Old City – Chiang Mai

It’s 6:45am before our train pulls into the Chiang Mai station. This is a bad thing, because it means our 16 hour train ride has turned into an 18 hour train ride, but kinda a good thing because it means we are not going to be roaming around the city looking for a place to stay in the dark.
Around 4:30am I still have not slept, so I crawl down from my sleeper and go to join Ilona in her bottom bunk where she is also lying awake. We sit and talk as the sky becomes brighter, both dozing off for a few minutes here and there, until we finally arrive in Chiang Mai. I am just happy that train ride is over. Chiang Mai is lovely. Very green and lush, the city has a lot of old architecture and of course, lots of temples. We go to an information point at the train station and ask them to direct us to a good place for backpackers. They suggest a place in the old Chiang Mai city which has a pool, lots of backpackers, and is only 250 baht ($8) a night. Exhausted, and happy to pay 4 dollars each to sleep somewhere, we go for it. We get there and realize we’ve made a great decision because it’s adorable. Similar to the great little place where we stayed in Baga Beach, this one is quirky and charming. Just adorable. We nap until noon, and take a well-deserved and well-needed shower, to get ready to go visit a Thai market.

We grab a tuk tuk down to the market area, where they have loads of fresh fish (not so nice smelling), clothes (better smelling than the fish), as well as flowers and fruit (nice smelling). We take a quick walk in and around the market stalls looking for nothing in particular, and then find ourselves walking down a busy street (not Khaosan Road-level, but still busy) lined with clothing shops. We stop in basically all of them, but most of the shops have a “one size fits all” style of clothing, which is geared towards tiny Thai people, so hardly any of it fits me. It sucks, but it’s better for my wallet and my backpack. It’s fun to look at everything and laugh at the different pairs of shorts so small that they wouldn’t even fit on one of my thighs.

After the market we go for a late lunch/early dinner at a Korean restaurant down the street. I realize I don’t know anything about Korean food, but Ilona does and helps me pick what to order. We order dumplings, and a beef dish which comes with 6 mini side dishes including kimchi, rice and some cooked vegetables. It’s all delicious and I stuff my face. We had passed a lot of nail salons on our way to the market, and considering that our nail beds are caked with dirt ALL the time, we decide to get a mani pedi. I swear the dirt under my nails is from scratching my skin, which is covered in mosquito bites, and has a permanent layer of dirt absorbed into it. I don’t know how else they would be this dirty all the time. The mani-pedi only costs us 300 baht ($9) each. It is so relaxing, and a good way to end our day. We go back to the hotel and sit downstairs in the restaurant for a drink before going to sleep. It’s only like 9pm, but we’re still exhausted from that train ride. We hear acoustic music coming from the bar next to us, so we go over to check it out. It’s a small bar, with a pool table and one Thai man playing guitar and singing American songs. When we walk in, he’s playing Wonderwall.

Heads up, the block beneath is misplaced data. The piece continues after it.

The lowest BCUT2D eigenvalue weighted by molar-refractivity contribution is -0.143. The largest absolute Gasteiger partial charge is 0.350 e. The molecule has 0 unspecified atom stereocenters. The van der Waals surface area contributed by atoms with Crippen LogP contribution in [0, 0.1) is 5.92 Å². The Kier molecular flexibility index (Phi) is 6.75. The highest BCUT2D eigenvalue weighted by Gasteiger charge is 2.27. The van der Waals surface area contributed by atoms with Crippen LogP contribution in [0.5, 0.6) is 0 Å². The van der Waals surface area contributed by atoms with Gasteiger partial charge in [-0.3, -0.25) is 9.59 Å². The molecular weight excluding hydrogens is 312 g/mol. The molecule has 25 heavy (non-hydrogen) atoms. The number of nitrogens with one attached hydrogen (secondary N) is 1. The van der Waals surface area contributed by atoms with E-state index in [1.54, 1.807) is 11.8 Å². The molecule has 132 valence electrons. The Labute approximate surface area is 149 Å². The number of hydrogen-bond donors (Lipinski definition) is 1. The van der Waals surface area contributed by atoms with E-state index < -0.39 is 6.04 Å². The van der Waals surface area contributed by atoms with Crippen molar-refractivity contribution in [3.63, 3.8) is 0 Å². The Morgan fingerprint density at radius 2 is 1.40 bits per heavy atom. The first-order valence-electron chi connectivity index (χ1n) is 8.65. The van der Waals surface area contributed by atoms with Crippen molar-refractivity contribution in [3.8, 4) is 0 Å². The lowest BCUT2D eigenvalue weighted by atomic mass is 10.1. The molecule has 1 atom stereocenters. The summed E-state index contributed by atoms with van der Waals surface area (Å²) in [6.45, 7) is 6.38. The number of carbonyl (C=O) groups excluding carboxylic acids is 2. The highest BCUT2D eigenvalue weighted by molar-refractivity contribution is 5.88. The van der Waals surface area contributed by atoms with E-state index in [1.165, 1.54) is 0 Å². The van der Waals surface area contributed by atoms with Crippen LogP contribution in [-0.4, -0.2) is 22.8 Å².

Classic.

We are invited to play pool by some French guys, and I accept but warn them that I might take someone’s eye out. We play two rounds and my team wins one of them, which is a miracle because I only make one shot the entire time. The worst. Of the three French boys, two are from France and one is from Montreal. We find out that he is actually the owner of the bar, and had moved from Montreal to Thailand when he met his wife. I can’t help myself and have to try out my French, which takes some time to get rolling but eventually does come back to me. We meet some girls who speak Spanish too, and are following a very similar route to me and Ilona. By the end of the night we are all speaking in a jumble of languages that somehow makes sense to one another.
It’s a blast.
 

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